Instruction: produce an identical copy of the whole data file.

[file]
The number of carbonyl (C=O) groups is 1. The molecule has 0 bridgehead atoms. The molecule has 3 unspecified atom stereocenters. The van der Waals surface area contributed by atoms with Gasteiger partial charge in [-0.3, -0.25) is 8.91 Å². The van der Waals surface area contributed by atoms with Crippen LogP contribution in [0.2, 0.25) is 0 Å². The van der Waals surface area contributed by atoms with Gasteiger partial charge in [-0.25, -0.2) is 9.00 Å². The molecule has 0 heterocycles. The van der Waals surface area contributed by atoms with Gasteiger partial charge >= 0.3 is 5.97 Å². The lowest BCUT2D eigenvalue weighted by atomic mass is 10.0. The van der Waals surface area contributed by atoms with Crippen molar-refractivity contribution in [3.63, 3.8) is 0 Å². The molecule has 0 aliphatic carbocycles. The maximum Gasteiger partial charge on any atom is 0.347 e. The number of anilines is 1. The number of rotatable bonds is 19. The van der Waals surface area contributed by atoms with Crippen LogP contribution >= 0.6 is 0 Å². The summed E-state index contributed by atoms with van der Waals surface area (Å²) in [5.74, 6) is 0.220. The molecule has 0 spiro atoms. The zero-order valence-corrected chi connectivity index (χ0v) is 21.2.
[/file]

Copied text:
The number of carbonyl (C=O) groups is 1. The molecule has 0 bridgehead atoms. The molecule has 3 unspecified atom stereocenters. The van der Waals surface area contributed by atoms with Gasteiger partial charge in [-0.3, -0.25) is 8.91 Å². The van der Waals surface area contributed by atoms with Crippen LogP contribution in [0.2, 0.25) is 0 Å². The van der Waals surface area contributed by atoms with Gasteiger partial charge in [-0.25, -0.2) is 9.00 Å². The molecule has 0 heterocycles. The van der Waals surface area contributed by atoms with Gasteiger partial charge >= 0.3 is 5.97 Å². The lowest BCUT2D eigenvalue weighted by atomic mass is 10.0. The van der Waals surface area contributed by atoms with Crippen molar-refractivity contribution in [3.63, 3.8) is 0 Å². The molecule has 0 aliphatic carbocycles. The maximum Gasteiger partial charge on any atom is 0.347 e. The number of anilines is 1. The number of rotatable bonds is 19. The van der Waals surface area contributed by atoms with Crippen LogP contribution >= 0.6 is 0 Å². The summed E-state index contributed by atoms with van der Waals surface area (Å²) in [5.74, 6) is 0.220. The molecule has 0 spiro atoms. The zero-order valence-corrected chi connectivity index (χ0v) is 21.2.